EAST PROVIDENCE, R.I. (WPRI) — Well, we all knew summer couldn’t keep away for too long.
Now that we’ve entered the “dog days of August,” the summer feel has finally returned.
For quite some time, the jet stream was located south of New England, which helped keep the heat away and even brought below-average temperatures to the area.
This was what the atmosphere looked like over the past several weeks. However, the jet stream has readjusted to the north and we are now in a more typical summer pattern with heat and humidity.
As a result, heat advisories and other heat-related alerts have been issued ahead of some serious heat for the rest of this week.
A Heat Advisory is in effect until 8 p.m. Wednesday heat indices (feel-like temperatures) up to 100 degrees during the afternoon. The best chance to see heat indices near 100 will be away from the coast.
An Excessive Heat Watch will also be in effect from 11 a.m. Wednesday until 8 p.m. Thursday for expected heat indices of 100 degrees. The potential exists for heat index values to reach between 105 and 109 degrees.
The emoji says it all! Downright oppressive conditions ahead thanks to a combination of hot temperatures and very high humidity.
So why are we expecting such oppressive heat?
There are several factors to consider. When combining hot temperatures with high humidity levels, the “feel-like” temperatures typically will feel hotter. The air feels more dense and heavy along with that sticky feel on a typical summer day.
Also factors to take into account are the time of year, in this case mid-August, as well as how much sunshine is present on a given day.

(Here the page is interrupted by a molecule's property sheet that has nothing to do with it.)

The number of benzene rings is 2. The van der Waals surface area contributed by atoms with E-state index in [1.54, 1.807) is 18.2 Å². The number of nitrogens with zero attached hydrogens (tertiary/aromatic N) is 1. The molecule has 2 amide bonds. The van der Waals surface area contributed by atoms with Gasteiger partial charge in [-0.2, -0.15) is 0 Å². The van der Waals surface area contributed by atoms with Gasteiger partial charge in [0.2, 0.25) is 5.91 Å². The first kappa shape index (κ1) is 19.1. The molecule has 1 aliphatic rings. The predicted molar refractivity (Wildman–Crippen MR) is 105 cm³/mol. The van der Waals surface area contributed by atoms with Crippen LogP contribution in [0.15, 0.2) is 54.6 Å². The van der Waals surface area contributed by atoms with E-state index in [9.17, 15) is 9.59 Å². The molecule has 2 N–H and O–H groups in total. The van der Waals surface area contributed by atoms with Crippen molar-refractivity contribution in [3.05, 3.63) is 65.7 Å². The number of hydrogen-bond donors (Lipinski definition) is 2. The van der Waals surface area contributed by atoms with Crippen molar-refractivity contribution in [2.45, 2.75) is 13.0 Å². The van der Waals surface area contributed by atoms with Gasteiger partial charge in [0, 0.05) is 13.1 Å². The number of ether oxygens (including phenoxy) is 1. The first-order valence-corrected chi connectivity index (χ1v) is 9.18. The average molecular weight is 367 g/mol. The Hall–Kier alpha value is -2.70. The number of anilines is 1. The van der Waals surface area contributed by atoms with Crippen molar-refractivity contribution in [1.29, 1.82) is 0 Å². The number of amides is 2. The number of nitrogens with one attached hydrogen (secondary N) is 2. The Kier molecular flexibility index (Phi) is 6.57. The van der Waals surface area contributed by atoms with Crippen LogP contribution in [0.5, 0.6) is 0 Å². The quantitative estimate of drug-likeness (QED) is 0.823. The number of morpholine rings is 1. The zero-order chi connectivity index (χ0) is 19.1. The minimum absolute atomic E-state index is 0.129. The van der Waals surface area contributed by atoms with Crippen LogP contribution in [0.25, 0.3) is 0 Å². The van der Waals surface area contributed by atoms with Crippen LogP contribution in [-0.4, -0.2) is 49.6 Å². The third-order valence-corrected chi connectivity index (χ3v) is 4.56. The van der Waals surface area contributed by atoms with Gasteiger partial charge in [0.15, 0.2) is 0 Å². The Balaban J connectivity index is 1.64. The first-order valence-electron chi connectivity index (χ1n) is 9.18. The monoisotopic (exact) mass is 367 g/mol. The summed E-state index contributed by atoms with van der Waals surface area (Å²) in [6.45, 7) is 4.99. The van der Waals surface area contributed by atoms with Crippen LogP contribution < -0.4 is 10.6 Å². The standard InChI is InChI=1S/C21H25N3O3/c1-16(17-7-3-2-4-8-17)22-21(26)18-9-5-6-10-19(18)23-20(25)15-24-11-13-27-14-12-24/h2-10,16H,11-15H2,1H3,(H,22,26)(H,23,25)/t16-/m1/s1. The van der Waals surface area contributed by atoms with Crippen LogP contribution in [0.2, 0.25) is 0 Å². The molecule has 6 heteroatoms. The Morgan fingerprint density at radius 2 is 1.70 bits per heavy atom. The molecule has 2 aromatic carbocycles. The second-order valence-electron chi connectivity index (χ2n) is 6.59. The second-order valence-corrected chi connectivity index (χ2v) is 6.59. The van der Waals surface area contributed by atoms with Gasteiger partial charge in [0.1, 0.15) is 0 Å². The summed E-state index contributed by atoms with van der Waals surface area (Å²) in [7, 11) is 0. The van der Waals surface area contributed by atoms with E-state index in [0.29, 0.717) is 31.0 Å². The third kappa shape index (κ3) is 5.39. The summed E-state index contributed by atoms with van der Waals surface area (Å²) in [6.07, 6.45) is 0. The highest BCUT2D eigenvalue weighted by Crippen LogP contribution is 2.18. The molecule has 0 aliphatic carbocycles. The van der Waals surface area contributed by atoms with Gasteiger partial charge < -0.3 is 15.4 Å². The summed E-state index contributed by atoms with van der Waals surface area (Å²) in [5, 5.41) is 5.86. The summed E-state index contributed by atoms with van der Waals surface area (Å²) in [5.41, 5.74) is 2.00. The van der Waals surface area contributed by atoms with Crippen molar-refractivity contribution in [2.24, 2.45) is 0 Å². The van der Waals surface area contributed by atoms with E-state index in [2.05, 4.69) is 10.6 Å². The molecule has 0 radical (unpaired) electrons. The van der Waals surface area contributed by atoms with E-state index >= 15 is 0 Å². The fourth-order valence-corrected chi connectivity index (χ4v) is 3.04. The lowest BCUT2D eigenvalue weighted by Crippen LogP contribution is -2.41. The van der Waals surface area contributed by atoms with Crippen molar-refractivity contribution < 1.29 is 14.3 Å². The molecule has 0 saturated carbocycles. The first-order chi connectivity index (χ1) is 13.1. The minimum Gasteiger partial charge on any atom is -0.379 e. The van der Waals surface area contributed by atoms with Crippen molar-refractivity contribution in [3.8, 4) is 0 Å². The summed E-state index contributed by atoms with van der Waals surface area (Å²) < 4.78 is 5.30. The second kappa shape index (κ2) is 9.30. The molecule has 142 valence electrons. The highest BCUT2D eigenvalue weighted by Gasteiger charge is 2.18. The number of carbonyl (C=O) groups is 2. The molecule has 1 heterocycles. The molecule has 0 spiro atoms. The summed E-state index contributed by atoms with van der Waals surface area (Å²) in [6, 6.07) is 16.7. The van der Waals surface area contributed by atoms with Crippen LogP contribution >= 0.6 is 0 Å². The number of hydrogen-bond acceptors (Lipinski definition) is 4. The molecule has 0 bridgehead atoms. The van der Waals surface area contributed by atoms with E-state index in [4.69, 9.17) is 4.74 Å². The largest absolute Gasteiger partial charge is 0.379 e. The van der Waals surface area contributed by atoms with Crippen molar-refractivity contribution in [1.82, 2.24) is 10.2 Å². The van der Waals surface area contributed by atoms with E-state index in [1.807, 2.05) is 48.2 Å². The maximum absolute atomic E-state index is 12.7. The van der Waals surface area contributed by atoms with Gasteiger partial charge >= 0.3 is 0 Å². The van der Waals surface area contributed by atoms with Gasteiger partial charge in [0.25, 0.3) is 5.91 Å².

Keep in mind, land heats up faster than water, so typically coastal areas or other locations near a body of water tend to be cooler.
For us in Rhode Island, wind direction also plays a large role. If the winds are off the cooler ocean waters, it’ll help keep temperatures lower. If the wind is out of the west (or from over land), that’s when temperatures can spike up.
Speaking of spiking up, look at these feel-like temperatures for the rest of the week. These are very location dependent and inland areas have the best chance of seeing these numbers come to fruition.
Besides the oppressive heat indices and high humidity, there is also the chance for an official heat wave.
To make an official heat wave, there needs to be at least three consecutive days of temperatures 90 degrees or higher.
Since Providence uses measurements taken at T.F. Green in Warwick, the airport will need to see three days of 90+ degrees for an official heat wave.
It’s going to be a close call as to whether an official heat wave occurs. It’s very location dependent and some areas, especially further north, will certainly reach well into the 90s this week.
Either way, oppressive heat is on the way and you should be prepared to beat it by staying hydrated and cool while also checking on family, friends and neighbors, especially those are more prone to the heat like the elderly.
Connect with 12 News Meteorologist Steven Matregrano on social media